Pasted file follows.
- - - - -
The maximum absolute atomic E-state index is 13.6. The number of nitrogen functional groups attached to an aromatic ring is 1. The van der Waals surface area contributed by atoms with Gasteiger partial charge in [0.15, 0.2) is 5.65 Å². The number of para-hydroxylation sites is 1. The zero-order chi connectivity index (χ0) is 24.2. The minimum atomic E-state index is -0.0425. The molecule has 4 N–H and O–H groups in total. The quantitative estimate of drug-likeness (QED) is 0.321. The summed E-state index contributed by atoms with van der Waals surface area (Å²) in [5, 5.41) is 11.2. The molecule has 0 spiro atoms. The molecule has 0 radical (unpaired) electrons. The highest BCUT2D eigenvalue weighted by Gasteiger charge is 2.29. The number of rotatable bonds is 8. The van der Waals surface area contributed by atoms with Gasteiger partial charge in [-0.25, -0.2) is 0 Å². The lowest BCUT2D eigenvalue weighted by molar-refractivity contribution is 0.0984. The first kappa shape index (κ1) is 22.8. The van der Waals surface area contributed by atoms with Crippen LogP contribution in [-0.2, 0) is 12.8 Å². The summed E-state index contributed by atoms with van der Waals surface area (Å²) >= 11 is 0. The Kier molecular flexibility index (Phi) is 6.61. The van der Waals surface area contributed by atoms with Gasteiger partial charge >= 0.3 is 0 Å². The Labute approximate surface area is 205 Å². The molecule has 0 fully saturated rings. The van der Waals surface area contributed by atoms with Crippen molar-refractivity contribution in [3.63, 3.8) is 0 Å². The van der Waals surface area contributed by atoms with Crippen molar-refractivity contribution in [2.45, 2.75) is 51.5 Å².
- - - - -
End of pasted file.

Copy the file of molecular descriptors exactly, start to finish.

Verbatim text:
The maximum absolute atomic E-state index is 13.6. The number of nitrogen functional groups attached to an aromatic ring is 1. The van der Waals surface area contributed by atoms with Gasteiger partial charge in [0.15, 0.2) is 5.65 Å². The number of para-hydroxylation sites is 1. The zero-order chi connectivity index (χ0) is 24.2. The minimum atomic E-state index is -0.0425. The molecule has 4 N–H and O–H groups in total. The quantitative estimate of drug-likeness (QED) is 0.321. The summed E-state index contributed by atoms with van der Waals surface area (Å²) in [5, 5.41) is 11.2. The molecule has 0 spiro atoms. The molecule has 0 radical (unpaired) electrons. The highest BCUT2D eigenvalue weighted by Gasteiger charge is 2.29. The number of rotatable bonds is 8. The van der Waals surface area contributed by atoms with Gasteiger partial charge in [-0.25, -0.2) is 0 Å². The lowest BCUT2D eigenvalue weighted by molar-refractivity contribution is 0.0984. The first kappa shape index (κ1) is 22.8. The van der Waals surface area contributed by atoms with Crippen LogP contribution in [-0.2, 0) is 12.8 Å². The summed E-state index contributed by atoms with van der Waals surface area (Å²) >= 11 is 0. The Kier molecular flexibility index (Phi) is 6.61. The van der Waals surface area contributed by atoms with Gasteiger partial charge >= 0.3 is 0 Å². The Labute approximate surface area is 205 Å². The molecule has 0 fully saturated rings. The van der Waals surface area contributed by atoms with Crippen molar-refractivity contribution in [3.63, 3.8) is 0 Å². The van der Waals surface area contributed by atoms with Crippen molar-refractivity contribution in [2.45, 2.75) is 51.5 Å².